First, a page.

One day last year, Joel Plaskett entered his Dartmouth studio, New Scotland Yard, in Nova Scotia and saw a dragonfly on the floor.
The singer-songwriter had never seen a dragonfly in Dartmouth, let alone in his "bunker of a studio," but recently had been experiencing some paranormal activity in the recording space (and even brought in a medium to try figure it out), so he took it as a sign. After a bit of research, Plaskett discovered dragonflies are a symbol of spirits that have moved on.
"For me, through the course of a few weeks of this stuff going on, I think there was actually a sense of like what I saw happening in the world... I didn’t have a religious upbringing, I’m not a big spiritual guy, but I think for me the past year or more has kind of had this sort of personal recognition where I’ve started to recognize the interconnectedness of things and acknowledging energetic things happening that go outside of just like a conversation or something you’re doing on a physical level," says Plaskett, who ended up writing the song Dragonfly about these experiences.
"There’s a mental energy and maybe like an energy that carries from the past or from other presences that we don’t know or we don’t see but we do feel. That has to be going on because look at what kind of tailspin the world is in right now. I really believe that there’s some big shifts going on, and for me, Dragonfly is about that. "
Dragonfly is the opening track of Plaskett’s new record, Solidarity, which he made with his dad, Bill Plaskett. Joel and Bill are no strangers to working together but Solidarity is the first time Bill — an accomplished player in his own right — is sharing the spotlight with his son, including doing press and playing a major role in live shows.
"It’s funny though because some of the stuff I sort of take for granted or am very used to, and I can just go, ‘Oh yeah that’s fine I’m no going to worry about that.’ My dad’s like, ‘Hey, so what are we doing about this?’... I have to remind myself it’s new for him, so I don’t want to brush aside the fact that a) he’s excited about it and b) he wants to be prepared," says Joel, 41.
"And when you’re doing things together, you have to prepare yourselves for how it’s going to work when there’s two of you when previously I was just rolling on my own steam and the Emergency (his band) has such a groove when we’re actually together that it just sort of is what it is. This is a different dynamic, but dad and I get along great and vicariously, I’m sort of enjoying the fact that he’s kinda new to it but he also has so much to bring to it."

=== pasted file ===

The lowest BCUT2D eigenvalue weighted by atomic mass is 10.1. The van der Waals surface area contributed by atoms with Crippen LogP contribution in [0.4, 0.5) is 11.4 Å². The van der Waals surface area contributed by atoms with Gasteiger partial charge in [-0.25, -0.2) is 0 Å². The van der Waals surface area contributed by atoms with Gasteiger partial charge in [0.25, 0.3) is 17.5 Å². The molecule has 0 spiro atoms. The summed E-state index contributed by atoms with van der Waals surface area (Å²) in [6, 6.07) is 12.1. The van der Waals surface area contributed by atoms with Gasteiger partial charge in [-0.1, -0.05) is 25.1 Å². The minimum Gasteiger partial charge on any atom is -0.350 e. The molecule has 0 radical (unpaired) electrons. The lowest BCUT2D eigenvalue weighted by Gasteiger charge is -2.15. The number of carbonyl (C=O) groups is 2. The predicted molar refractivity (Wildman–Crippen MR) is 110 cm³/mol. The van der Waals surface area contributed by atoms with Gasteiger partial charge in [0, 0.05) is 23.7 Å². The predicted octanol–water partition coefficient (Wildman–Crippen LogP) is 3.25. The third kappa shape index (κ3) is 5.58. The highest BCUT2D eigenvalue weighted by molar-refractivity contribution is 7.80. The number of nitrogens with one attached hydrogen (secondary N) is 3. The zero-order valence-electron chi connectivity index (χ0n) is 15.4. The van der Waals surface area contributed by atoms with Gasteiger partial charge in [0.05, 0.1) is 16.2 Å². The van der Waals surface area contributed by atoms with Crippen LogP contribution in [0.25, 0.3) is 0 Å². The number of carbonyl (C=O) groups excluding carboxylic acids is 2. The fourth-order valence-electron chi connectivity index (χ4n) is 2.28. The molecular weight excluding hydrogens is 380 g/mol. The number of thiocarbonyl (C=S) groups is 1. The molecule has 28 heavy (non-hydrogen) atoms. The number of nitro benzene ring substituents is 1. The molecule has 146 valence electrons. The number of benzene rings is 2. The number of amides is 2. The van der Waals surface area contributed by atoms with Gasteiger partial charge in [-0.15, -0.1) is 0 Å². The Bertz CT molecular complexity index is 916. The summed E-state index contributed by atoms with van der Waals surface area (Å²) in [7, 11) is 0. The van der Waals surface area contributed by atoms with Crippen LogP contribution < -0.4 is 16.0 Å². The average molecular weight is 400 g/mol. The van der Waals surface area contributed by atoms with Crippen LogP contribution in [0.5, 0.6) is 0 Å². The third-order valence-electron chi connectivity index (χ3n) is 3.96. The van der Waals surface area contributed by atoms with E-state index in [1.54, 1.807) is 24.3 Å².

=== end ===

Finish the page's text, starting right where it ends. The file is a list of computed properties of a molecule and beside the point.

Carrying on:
Working with a parent on any type of project, let alone one that will end with weeks of touring together in a confined space, is always bit of a gamble, but Plaskett says he and his septuagenarian dad have always had a "casual and agreeable" relationship, so there weren’t any major hurdles to get over while they made the record, minus the few moments where Joel says he "got a bit quick."
"You know you get kinda quick with your parents or you get short and say things you wouldn’t say to your friends, which for better or worse, there’s that comfort level there," Joel says, laughing.
"I think it sort of has forced me to... not slow down but just remind myself that everybody has to find their own role in something. It’s not my job to dictate what that is, even though I’m putting the show together and I ostensibly produced the record because I have a lot of experience in that regard. My dad a little less so, though he’s been a social player his whole life and he can actually step into things when he’s given the spot to be there as an accompanist he can bring something that I can’t bring, and so really just trying to recognize that and make sure I leave space for that and at the same time push it forward so that it doesn’t become too causal."
The tracks on the record aren’t obviously political but certainly carry within them the weight of what the world as a whole is feeling at present. The traditional songs on Solidarity — the stunning Jim Jones and the protest song We Have Fed You — were written more than 100 years ago, and the topics such as economic disparity and cultural divides discussed in the lyrics still ring true today.
And the title track, while fulfilling Plaskett’s wish for a song the two could sing together, also tackles the idea of solidarity in both a broad and focused sense — solidarity between father and son but also with those out in the world who are struggling.
"That song in particular was about your own little personal journey, even if it isn’t political at all. For me in many respects it’s been a pretty easy... I lived a lucky life in terms of I’ve been able to follow my nose playing music, and so I tried to make my verse reflect that a bit — "a stranger to the struggled that never walked a mile in your shoes," but at the same time you can still come together with people and find common ground, whether that’s with music or with politics."
"The funny thing is though is a lot of my own autobiographical writing it really is... politics creep into it but a lot of my own experience is just about being a touring musician, finding my way through the world and making connections with people in unusual places but none of it is particularly controversial or full of duress or struggle on an economic level. It’s a little bit delicate to approach that subject matter but at the same time you feel sort of compelled in the current world to at least show some solidarity and add a voice."